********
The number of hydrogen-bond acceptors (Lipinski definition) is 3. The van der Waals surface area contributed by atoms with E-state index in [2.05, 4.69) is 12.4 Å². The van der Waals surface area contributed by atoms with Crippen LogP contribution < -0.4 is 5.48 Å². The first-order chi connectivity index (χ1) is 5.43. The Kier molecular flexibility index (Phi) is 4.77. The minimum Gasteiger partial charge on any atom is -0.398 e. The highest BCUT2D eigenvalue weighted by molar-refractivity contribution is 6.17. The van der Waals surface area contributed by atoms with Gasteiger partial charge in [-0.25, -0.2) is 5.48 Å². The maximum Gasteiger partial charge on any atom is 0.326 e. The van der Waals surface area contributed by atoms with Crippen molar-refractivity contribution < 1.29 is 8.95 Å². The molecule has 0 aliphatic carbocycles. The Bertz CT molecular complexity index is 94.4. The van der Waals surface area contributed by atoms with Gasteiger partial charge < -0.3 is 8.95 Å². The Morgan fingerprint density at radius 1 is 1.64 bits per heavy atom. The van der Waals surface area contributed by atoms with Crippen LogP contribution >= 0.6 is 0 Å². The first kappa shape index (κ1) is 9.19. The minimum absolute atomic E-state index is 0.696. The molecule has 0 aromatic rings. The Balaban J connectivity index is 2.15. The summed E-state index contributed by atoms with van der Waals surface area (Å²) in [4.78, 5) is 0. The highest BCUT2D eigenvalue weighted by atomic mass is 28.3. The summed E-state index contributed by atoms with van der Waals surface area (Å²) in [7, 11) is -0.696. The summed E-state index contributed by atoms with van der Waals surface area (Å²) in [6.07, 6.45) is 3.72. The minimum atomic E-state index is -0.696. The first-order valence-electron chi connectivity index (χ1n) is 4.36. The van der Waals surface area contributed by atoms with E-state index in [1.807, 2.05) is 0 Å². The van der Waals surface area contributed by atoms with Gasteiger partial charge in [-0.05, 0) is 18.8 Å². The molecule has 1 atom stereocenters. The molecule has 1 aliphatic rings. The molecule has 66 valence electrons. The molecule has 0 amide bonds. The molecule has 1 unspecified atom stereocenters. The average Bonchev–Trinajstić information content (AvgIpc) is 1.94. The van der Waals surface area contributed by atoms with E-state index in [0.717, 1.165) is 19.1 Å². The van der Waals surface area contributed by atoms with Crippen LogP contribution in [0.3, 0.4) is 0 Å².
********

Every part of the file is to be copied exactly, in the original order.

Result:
The number of hydrogen-bond acceptors (Lipinski definition) is 3. The van der Waals surface area contributed by atoms with E-state index in [2.05, 4.69) is 12.4 Å². The van der Waals surface area contributed by atoms with Crippen LogP contribution < -0.4 is 5.48 Å². The first-order chi connectivity index (χ1) is 5.43. The Kier molecular flexibility index (Phi) is 4.77. The minimum Gasteiger partial charge on any atom is -0.398 e. The highest BCUT2D eigenvalue weighted by molar-refractivity contribution is 6.17. The van der Waals surface area contributed by atoms with Gasteiger partial charge in [-0.25, -0.2) is 5.48 Å². The maximum Gasteiger partial charge on any atom is 0.326 e. The van der Waals surface area contributed by atoms with Crippen molar-refractivity contribution < 1.29 is 8.95 Å². The molecule has 0 aliphatic carbocycles. The Bertz CT molecular complexity index is 94.4. The van der Waals surface area contributed by atoms with Gasteiger partial charge < -0.3 is 8.95 Å². The Morgan fingerprint density at radius 1 is 1.64 bits per heavy atom. The van der Waals surface area contributed by atoms with Crippen LogP contribution >= 0.6 is 0 Å². The first kappa shape index (κ1) is 9.19. The minimum absolute atomic E-state index is 0.696. The molecule has 0 aromatic rings. The Balaban J connectivity index is 2.15. The summed E-state index contributed by atoms with van der Waals surface area (Å²) in [4.78, 5) is 0. The highest BCUT2D eigenvalue weighted by atomic mass is 28.3. The summed E-state index contributed by atoms with van der Waals surface area (Å²) in [7, 11) is -0.696. The summed E-state index contributed by atoms with van der Waals surface area (Å²) in [6.07, 6.45) is 3.72. The minimum atomic E-state index is -0.696. The first-order valence-electron chi connectivity index (χ1n) is 4.36. The van der Waals surface area contributed by atoms with E-state index in [1.807, 2.05) is 0 Å². The van der Waals surface area contributed by atoms with Gasteiger partial charge in [-0.05, 0) is 18.8 Å². The molecule has 1 atom stereocenters. The molecule has 1 aliphatic rings. The molecule has 66 valence electrons. The molecule has 0 amide bonds. The molecule has 1 unspecified atom stereocenters. The average Bonchev–Trinajstić information content (AvgIpc) is 1.94. The van der Waals surface area contributed by atoms with E-state index in [0.717, 1.165) is 19.1 Å². The van der Waals surface area contributed by atoms with Crippen LogP contribution in [0.3, 0.4) is 0 Å².